They have always said that Socialism was perpetually just one more execution away from perfection, now it looks that a traffic accident might be just as good as a firing squad.
Much has been said about the ways we expect our oncoming fleet of driverless cars to change the way we live—remaking us all into passengers, rewiring our economy, retooling our views of ownership, and reshaping our cities and roads.
They will also change the way we die. As technology takes the wheel, road deaths due to driver error will begin to diminish. It’s a transformative advancement, but one that comes with consequences in an unexpected place: organ donation.
It’s morbid, but the truth is that due to limitations on who can contribute transplants, among the most reliable sources for healthy organs and tissues are the more than 35,000 people killed each year on American roads (a number that, after years of falling mortality rates, has recently been trending upward). Currently, 1 in 5 organ donations comes from the victim of a vehicular accident. That’s why departments of motor vehicles ask drivers whether they want to be donors.
It’s not difficult to do the math on how driverless cars could change the equation. An estimated 94 percent of motor-vehicle accidents involve some kind of a driver error. As the number of vehicles with human operators falls, so too will the preventable fatalities. In June, Christopher A. Hart, the chairman of the National Transportation Safety Board, said, “Driverless cars could save many if not most of the 32,000 lives that are lost every year on our streets and highways.” Even if self-driving cars only realize a fraction of their projected safety benefits, a decline in the number of available organs could begin as soon as the first wave of autonomous and semiautonomous vehicles hits the road—threatening to compound our nation’s already serious shortages.
This is nuts.
First and foremost, organ transplantation is a legacy technology. While we have done amazing things in thwarting the rejection rate of transplanted organs up to 60 months, the picture beyond 60 months is not moving and, in fact, doesn’t look much better today than it did 40 years ago. The anti-rejection drugs are powerful and carcinogenic. They inevitably destroy the liver and kidneys. The natural immune system must be suppressed to prevent rejection making the recipient open to all manner of opportunistic infections. There have been some successes in weaning transplant recipients off anti-rejection drugs but none of the methods are usable on a large scale.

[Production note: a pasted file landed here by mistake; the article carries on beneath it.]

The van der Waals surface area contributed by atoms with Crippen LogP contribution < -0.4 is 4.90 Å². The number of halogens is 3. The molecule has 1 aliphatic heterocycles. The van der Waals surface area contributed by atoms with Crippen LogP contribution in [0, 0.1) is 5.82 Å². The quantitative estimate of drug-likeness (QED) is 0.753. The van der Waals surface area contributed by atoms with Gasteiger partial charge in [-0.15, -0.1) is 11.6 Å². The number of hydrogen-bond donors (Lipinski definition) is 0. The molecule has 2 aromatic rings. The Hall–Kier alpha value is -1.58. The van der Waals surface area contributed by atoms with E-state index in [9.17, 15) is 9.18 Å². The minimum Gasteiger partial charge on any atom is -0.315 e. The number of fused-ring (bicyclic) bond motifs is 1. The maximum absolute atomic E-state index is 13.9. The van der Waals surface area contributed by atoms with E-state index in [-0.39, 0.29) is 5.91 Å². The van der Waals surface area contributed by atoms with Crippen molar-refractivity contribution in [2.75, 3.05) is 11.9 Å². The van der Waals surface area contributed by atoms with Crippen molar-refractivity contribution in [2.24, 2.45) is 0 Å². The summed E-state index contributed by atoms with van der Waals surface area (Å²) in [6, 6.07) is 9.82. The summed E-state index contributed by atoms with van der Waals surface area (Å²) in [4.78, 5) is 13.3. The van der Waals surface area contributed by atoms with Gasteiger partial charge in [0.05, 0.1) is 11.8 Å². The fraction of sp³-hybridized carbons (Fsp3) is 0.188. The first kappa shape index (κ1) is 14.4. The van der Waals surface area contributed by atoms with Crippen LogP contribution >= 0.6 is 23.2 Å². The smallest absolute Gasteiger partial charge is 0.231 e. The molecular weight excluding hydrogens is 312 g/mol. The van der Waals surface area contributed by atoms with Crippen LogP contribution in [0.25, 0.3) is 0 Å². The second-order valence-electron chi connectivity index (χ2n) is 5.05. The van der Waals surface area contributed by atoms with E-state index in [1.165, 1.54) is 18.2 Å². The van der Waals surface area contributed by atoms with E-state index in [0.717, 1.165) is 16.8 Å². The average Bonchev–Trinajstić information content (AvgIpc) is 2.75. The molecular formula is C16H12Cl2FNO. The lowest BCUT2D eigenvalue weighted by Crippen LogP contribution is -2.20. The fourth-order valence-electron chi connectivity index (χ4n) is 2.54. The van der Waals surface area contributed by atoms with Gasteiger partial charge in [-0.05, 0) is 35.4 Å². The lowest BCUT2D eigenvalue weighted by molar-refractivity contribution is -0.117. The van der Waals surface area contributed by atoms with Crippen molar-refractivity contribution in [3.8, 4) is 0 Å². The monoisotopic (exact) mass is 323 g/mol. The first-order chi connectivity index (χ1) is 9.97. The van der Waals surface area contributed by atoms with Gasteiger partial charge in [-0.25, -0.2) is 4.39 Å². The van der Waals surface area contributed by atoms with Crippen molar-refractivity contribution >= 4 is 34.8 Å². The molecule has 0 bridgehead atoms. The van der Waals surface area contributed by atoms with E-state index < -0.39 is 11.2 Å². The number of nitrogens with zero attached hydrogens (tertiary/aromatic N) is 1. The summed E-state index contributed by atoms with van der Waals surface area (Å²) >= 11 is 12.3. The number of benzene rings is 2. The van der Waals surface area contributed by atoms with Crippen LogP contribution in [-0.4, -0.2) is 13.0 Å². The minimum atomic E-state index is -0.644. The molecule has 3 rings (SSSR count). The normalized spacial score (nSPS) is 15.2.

The obvious objection to this complaint is that this is less than a zero sum game because a healthy human has to tie in order to marginally extend the life of a very unhealthy human who will, statistically, not have use of the organ for more than about eight years. Then the recipient dies… or another healthy human has to die to provide an organ.
The left has been pushing mandatory organ donation of years. And now it seems to have new life:
So what would an ethical fix to our organ transplant shortage look like? To start, while there’s certainly a place for organ donation markets in the United States, implementation will be understandably slow. There are, however, small steps that can get us closer to a just system. For one, the country could consider introducing a “presumed consent” rule. This would change state organ donation registries from affirmative opt-in systems (checking that box at the DMV that yes, you do want to be an organ donor) to an affirmative opt-out system where, unless you state otherwise, you’re presumed to consent to be on the list. Researchers comparing liver and kidney donation rates in 48 nations found that countries with opt-out systems had higher transplant rates of both organs than those with opt-in systems. Of course, whether drivers opt in or opt out will become less relevant as autonomous vehicles make driving safer.
There are a lot of moral and ethical reason why no society should ever allow organs to be harvested without the expressed consent of the donor (via a living will) or with the informed consent of next of kin. Mandatory systems are always just a hair’s breadth from coercive. In the Netherlands and Belgium the burgeoning euthanasia industry is basically an adjunct to the organ transplant business. In the US cases in which surgeons are over eager to cut up a patient for parts, often ignoring things like “death,” are numerous and occur with regularity (see my post).
There are lots of reasons to be concerned about tons of steel propelled by hundreds of horsepower on our roads controlled by something a prone to failure as a computer. Worrying about living and healthy humans not being killed in sufficient numbers is not one of them.
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